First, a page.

When shopping around for a mortgage, keep a close eye on mortgage interest rates. The interest rate on your loan will have a major impact on your monthly payment. Even small differences in rates can have a large impact over the life of the loan.
Obviously you want to keep your interest rate as low as possible. The lower your rate the more buying power you have. There are several factors that will affect the interest rate of your mortgage. Some are completely out of your control, while others you can control.
In the United States, interest rates are controlled by the Federal Reserve (The Fed). The Fed adjusts interest rates up or down in an effort to keep the economy strong and to keep inflation down. Rate adjustments done by the Fed are out of our hands, so there’s no sense worrying about it.
Instead, focus on factors that are in your control. Decide whether you want a fixed-rate mortgage or an adjustable rate mortgage (ARM). An ARM will have a lower interest rate to start, but it will rise or fall as the Fed makes adjustments. A fixed rate mortgage will have a slightly higher rate, but you will be protected against interest rate hikes.
You can also pay discount points in order to lower the interest rate. One point is equal to 1 percent of the amount borrowed. If you were borrowing $200,000, one point would cost you $2,000.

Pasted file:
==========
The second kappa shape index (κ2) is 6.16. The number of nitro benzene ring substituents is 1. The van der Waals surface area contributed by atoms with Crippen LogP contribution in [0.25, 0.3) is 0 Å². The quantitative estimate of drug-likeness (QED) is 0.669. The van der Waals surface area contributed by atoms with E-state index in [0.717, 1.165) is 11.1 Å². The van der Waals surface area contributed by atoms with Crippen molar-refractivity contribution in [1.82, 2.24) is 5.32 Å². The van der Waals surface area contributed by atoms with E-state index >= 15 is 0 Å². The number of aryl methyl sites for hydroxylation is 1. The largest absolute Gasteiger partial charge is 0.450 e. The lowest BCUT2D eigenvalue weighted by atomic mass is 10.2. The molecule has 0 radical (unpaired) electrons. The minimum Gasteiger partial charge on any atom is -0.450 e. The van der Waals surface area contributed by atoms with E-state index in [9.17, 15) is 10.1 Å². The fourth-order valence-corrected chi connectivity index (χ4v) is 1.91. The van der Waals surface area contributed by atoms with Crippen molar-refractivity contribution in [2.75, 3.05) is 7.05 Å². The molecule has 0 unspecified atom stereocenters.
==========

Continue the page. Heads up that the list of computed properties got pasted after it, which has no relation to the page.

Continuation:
The discount you receive varies from lender to lender, but it is usually about a quarter of a percentage point for every discount point you pay. For example, if you paid one discount point your rate would be lowered from 6.75 to 6.50 percent.
Before you rush to pay discount points to lower your interest rate, you should consider how long you plan to live in the home. Run the numbers both with and without the points to see which gives you the better deal.
Another option you have is to choose a shorter term. A fifteen year mortgage will have a lower rate than a thirty year mortgage. Of course the payments will still be higher because you are paying it back over a much shorter term.
When shopping for a mortgage, the best thing you can do to keep your rate down is to stay on top of your credit report. The higher your credit score the better interest rate you can qualify for. So get a copy of your credit report and check it for errors. Fix any mistakes and work on cleaning up any possible black marks. Be sure to pay your bills on time. A few late or missed payments can have a major impact on your credit score and also on your interest rate.
Article Courtesy of Home Loan Application Center